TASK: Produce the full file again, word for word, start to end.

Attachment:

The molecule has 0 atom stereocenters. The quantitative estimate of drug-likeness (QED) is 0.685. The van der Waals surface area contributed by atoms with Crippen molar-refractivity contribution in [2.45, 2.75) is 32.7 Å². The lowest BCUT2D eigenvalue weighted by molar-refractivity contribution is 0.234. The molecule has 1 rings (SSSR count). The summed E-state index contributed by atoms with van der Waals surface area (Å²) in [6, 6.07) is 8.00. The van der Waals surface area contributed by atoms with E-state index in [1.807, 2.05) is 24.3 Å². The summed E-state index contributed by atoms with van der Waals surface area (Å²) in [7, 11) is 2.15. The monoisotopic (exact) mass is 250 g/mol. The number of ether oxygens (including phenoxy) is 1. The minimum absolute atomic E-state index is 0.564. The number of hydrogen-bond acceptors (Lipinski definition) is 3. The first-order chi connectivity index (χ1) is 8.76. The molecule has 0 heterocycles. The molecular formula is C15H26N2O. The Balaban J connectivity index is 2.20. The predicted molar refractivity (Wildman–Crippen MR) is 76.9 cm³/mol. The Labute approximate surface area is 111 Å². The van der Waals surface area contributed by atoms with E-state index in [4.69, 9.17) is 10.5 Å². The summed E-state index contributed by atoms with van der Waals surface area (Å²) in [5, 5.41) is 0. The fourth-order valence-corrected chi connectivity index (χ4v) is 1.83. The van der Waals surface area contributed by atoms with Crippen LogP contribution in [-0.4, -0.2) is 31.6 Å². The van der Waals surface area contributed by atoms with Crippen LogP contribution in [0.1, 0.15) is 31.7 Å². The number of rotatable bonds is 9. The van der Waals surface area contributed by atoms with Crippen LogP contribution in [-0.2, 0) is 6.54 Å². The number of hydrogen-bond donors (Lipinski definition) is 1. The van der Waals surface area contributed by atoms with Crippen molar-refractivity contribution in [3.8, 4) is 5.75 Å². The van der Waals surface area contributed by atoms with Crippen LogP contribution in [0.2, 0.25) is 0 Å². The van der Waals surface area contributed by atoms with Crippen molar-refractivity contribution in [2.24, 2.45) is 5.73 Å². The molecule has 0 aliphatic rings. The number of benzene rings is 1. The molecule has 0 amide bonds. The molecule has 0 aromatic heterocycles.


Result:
The molecule has 0 atom stereocenters. The quantitative estimate of drug-likeness (QED) is 0.685. The van der Waals surface area contributed by atoms with Crippen molar-refractivity contribution in [2.45, 2.75) is 32.7 Å². The lowest BCUT2D eigenvalue weighted by molar-refractivity contribution is 0.234. The molecule has 1 rings (SSSR count). The summed E-state index contributed by atoms with van der Waals surface area (Å²) in [6, 6.07) is 8.00. The van der Waals surface area contributed by atoms with E-state index in [1.807, 2.05) is 24.3 Å². The summed E-state index contributed by atoms with van der Waals surface area (Å²) in [7, 11) is 2.15. The monoisotopic (exact) mass is 250 g/mol. The number of ether oxygens (including phenoxy) is 1. The minimum absolute atomic E-state index is 0.564. The number of hydrogen-bond acceptors (Lipinski definition) is 3. The first-order chi connectivity index (χ1) is 8.76. The molecule has 0 heterocycles. The molecular formula is C15H26N2O. The Balaban J connectivity index is 2.20. The predicted molar refractivity (Wildman–Crippen MR) is 76.9 cm³/mol. The Labute approximate surface area is 111 Å². The van der Waals surface area contributed by atoms with E-state index in [4.69, 9.17) is 10.5 Å². The summed E-state index contributed by atoms with van der Waals surface area (Å²) in [5, 5.41) is 0. The fourth-order valence-corrected chi connectivity index (χ4v) is 1.83. The van der Waals surface area contributed by atoms with Crippen LogP contribution in [-0.4, -0.2) is 31.6 Å². The van der Waals surface area contributed by atoms with Crippen LogP contribution in [0.1, 0.15) is 31.7 Å². The number of rotatable bonds is 9. The van der Waals surface area contributed by atoms with Crippen LogP contribution in [-0.2, 0) is 6.54 Å². The number of hydrogen-bond donors (Lipinski definition) is 1. The van der Waals surface area contributed by atoms with Crippen molar-refractivity contribution in [3.8, 4) is 5.75 Å². The van der Waals surface area contributed by atoms with Crippen LogP contribution in [0.2, 0.25) is 0 Å². The van der Waals surface area contributed by atoms with Crippen molar-refractivity contribution in [2.24, 2.45) is 5.73 Å². The molecule has 0 aliphatic rings. The number of benzene rings is 1. The molecule has 0 amide bonds. The molecule has 0 aromatic heterocycles.